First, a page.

4. Interesting perspective! Not what I was expecting. My first thought was to agree with Wendy, but after reading Spisark’s comment, I realize that as with everything, there is more too it. Time to do more research.


    1. This is a tough one, as France relies significantly on nuclear. I know that the region has wind farming already (20 something turbines) and the Chablis vignerons and the villagers are more upset with the placement in proximity to the vineyards.

      It is such an interesting story to me, as we balance renewables into the energy matrix. Do you have these farms in MN? We have them in some spots as far as the eye can see. I admit I have a lot to learn.


  5. Fascinating. My off the cuff assumptions would be that wind energy would be a good thing, but goes to show just how layered and complex these questions can be! Also, last time I wrote about Chablis it was a Brocard wine. cool to see this new facet to the winery .


  6. Interesting argument on wind turbines farming. This method earns a good reputation of sustainable and clean energy that draws a lot of attention in US the last few years. I remembered I read an article in Popular Science to talk about wine turbines – mostly good things. It’s good to hear both sides of the stories!, pros and cons and compromises!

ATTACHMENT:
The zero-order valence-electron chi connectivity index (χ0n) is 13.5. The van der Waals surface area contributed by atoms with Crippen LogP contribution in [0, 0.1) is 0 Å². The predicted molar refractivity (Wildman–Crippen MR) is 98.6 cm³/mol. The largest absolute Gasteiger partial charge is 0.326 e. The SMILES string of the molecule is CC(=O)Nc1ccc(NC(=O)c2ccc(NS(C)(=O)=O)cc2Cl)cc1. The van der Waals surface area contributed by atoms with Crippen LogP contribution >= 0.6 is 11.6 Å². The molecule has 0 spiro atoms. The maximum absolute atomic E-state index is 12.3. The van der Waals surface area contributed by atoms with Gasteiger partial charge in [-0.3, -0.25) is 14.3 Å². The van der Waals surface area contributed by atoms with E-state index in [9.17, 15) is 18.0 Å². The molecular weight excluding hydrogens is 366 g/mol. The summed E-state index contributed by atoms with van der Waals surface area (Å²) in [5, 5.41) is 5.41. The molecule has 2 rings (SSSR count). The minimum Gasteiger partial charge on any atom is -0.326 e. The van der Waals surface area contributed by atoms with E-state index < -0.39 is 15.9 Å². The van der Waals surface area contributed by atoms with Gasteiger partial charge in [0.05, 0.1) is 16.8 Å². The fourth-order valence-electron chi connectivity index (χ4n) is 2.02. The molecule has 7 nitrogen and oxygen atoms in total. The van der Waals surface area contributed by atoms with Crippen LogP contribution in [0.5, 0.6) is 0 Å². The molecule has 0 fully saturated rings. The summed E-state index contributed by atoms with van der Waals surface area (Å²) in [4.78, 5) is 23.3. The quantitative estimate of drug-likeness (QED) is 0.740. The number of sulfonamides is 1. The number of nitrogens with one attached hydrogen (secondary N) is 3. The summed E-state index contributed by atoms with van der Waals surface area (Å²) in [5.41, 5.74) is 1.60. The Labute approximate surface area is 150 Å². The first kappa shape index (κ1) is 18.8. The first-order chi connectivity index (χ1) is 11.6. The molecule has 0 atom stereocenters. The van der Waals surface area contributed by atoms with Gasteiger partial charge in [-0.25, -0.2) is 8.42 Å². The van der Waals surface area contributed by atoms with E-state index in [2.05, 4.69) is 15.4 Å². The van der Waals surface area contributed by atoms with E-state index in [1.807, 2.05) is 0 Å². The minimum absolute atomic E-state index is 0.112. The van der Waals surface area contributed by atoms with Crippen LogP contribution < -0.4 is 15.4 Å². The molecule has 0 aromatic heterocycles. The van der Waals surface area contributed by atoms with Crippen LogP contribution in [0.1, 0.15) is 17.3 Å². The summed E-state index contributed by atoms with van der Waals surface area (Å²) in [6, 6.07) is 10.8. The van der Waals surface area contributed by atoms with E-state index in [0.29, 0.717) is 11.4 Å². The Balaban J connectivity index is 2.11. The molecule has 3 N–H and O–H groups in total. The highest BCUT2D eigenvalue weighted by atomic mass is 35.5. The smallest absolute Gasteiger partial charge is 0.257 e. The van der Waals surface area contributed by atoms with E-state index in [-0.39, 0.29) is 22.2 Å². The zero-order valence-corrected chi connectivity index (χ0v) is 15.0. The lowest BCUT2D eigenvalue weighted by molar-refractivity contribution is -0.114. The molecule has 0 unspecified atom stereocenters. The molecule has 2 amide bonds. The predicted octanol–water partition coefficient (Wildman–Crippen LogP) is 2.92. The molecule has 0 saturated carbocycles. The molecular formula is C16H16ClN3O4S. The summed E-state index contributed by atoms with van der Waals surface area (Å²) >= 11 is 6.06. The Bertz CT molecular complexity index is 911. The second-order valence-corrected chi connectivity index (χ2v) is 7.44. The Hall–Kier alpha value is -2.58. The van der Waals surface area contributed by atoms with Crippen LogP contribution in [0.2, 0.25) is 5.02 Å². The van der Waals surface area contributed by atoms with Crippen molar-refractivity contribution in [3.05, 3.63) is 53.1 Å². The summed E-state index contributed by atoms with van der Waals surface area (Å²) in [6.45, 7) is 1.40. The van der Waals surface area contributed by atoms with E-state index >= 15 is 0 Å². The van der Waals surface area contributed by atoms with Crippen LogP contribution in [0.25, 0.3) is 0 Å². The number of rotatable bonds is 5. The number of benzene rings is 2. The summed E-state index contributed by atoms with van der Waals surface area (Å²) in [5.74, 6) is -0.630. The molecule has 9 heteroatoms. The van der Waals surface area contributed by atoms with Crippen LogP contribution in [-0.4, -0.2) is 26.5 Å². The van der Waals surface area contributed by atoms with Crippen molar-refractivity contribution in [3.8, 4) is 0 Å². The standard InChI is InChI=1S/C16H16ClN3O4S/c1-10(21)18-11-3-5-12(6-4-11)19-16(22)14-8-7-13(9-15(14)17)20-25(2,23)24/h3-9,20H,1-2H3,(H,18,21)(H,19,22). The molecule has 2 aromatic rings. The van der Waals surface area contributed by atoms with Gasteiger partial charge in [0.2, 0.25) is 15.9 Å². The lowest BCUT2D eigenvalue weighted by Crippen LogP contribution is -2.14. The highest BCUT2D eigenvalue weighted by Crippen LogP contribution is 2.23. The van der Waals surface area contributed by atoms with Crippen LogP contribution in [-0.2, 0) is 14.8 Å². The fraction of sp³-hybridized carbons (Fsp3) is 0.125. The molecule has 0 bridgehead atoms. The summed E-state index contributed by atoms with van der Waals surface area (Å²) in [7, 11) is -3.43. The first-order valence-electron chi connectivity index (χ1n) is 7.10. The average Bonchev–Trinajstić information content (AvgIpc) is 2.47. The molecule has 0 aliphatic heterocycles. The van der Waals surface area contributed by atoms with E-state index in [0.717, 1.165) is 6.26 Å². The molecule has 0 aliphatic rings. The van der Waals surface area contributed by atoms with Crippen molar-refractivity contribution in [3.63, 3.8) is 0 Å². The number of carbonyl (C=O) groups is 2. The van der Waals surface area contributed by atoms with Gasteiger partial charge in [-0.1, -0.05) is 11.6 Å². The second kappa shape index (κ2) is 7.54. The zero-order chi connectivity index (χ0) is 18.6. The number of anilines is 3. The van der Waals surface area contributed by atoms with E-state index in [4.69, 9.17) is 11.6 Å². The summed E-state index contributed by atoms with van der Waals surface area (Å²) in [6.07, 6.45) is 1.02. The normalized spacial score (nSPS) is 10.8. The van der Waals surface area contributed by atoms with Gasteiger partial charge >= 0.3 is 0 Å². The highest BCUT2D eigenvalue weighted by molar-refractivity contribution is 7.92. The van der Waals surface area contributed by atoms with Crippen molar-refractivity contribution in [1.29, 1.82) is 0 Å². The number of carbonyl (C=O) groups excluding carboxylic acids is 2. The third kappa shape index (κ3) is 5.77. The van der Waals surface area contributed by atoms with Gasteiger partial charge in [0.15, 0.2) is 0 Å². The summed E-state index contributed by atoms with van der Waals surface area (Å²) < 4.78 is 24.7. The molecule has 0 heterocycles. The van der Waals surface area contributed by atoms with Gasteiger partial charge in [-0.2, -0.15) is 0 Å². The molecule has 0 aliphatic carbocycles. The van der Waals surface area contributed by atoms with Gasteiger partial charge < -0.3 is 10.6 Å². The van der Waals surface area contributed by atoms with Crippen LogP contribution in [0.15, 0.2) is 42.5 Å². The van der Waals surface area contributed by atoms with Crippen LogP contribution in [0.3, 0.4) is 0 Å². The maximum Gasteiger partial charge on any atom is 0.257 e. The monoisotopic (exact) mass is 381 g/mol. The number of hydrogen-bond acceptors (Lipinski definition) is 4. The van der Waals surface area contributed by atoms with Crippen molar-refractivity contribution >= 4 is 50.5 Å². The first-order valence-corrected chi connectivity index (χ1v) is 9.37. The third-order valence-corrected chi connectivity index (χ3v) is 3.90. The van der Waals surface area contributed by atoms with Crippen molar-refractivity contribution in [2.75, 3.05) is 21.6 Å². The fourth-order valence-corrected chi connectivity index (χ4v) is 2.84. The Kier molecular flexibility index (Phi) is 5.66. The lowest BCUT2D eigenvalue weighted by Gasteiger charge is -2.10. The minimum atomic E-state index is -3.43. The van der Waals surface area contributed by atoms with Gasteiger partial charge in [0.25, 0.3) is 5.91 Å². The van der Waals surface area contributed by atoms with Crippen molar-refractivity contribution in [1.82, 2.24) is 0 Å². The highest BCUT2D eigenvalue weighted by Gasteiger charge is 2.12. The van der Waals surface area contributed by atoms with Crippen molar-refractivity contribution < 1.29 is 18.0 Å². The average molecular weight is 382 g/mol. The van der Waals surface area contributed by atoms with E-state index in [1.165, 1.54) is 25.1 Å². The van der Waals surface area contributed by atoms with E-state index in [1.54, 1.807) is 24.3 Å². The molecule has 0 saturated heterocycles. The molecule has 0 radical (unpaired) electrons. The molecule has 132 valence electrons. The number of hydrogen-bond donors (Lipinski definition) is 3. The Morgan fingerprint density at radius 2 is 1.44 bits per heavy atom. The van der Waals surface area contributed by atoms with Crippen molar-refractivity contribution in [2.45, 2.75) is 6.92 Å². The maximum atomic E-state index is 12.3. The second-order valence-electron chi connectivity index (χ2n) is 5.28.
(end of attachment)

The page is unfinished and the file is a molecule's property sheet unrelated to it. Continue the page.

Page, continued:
7. What a wonderful inside look at the ecosystem of Chablis. I see the tug of war between locals and big businesses very much in California where the latter often wins.


  8. Such an interesting perspective Jill!. My daughter is a wildlife major in college and was telling me that the wine mills kill many birds a year as well. They will most definitely have an affect on the vineyards – I have seen vineyards that use horizontal windmills (think helicopter) to keep frost at bay so there is an impact that needs to be considered for sure.